When (not) to Talk About Money
In this piece, Sarah Ford examines the process of socialization in to norms about money.
Recently I was at dinner with my family and a friend’s family. During our weekly family dinner date, my daughter’s friend Mister T crowed,
“… and my grandma also gave me fifty dollars!”
His mother glared at him. He, like a typical nine-year-old, was oblivious until she asked him, “Why am I upset with you?”
He hung his head. “Because I was talking about money.”
“That’s right. It’s not polite to talk about money. We don’t do it.”
Inside this little mother-son exchange we can see a lot of socialization taking place.
Socialization and Developing Your Generalized Other
Socialization is the process through which we learn our culture’s values and norms (the ways that we translate those values into behavior). The process of socialization begins at birth, if not before, and goes on throughout our lives. The first “agent of socialization” that we come into contact with is our family, and they take primary responsibility for making sure we can get along in society.
Many of the lessons of social interaction that we learn from our families and other early agents of socialization are relatively concrete. We learn not to hit people when we don’t get our way, we learn basic table manners, and even infants understand turn-taking in conversation.
According to George Herbert Mead, one of the key components of socialization is learning to “take on the role of the other”. This means that we learn to see situations from the perspective of other interactants, and to anticipate and respond to their interpretations of our actions. When we teach children not to hit each other, for example, we make this explicit by pointing out to them that hitting hurts their friends and asking whether they would like to be hit in a similar situation.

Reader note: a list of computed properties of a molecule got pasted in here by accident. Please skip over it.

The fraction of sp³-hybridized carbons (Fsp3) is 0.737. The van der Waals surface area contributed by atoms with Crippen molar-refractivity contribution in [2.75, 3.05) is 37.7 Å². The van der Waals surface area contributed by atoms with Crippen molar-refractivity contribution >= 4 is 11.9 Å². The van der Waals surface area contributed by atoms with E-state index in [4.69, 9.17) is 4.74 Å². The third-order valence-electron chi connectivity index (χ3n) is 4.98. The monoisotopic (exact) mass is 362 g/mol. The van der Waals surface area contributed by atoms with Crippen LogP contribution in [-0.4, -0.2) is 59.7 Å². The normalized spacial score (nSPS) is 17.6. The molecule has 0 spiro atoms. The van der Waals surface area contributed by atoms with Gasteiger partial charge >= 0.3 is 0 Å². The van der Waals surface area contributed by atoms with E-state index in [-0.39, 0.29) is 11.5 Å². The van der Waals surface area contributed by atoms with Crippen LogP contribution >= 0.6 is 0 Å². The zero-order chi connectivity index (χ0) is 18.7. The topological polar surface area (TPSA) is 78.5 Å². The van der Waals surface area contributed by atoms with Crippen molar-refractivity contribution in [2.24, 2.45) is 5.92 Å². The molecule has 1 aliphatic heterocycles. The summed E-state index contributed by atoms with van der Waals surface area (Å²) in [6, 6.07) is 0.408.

In the discussion above, however, “getting along in society” means knowing when it is and when it isn’t appropriate to talk about money. Money itself is an abstraction, something that many adults, to say nothing of fourth-graders, do not have a really good understanding of. As a result, the norms related to discussing money are harder to grasp.
If we continue to apply Mead’s theory of socialization, Mister T needed to be able to understand the generalized other, which is our culture’s entire system of norms and values, in this case about money. Understanding the generalized other, according to Mead, is the ultimate goal of socialization because once we have that understanding, we can apply it in any social situation.
Over time, and over many interactions both with his parents and with others, Mister T will learn that there are situations when it is acceptable to talk about money and others where it is not. Until then, his parents can look forward to more awkward moments and giving Mister T more reminders when he breaks the norms.
- What values and norms did you learn from your family?
- Which of those values and norms were taught to you explicitly, and which were simply “modeled”?
- What happens in interactions when one or more people don’t understand the “generalized other”?
- Why is talking about money considered “rude” in American culture?
Photo: Money by Philip Taylor via Flickr
- I sincerely hope it goes without saying that my friend’s son is not named Mister T. That’s a pseudonym to protect his identity. ↩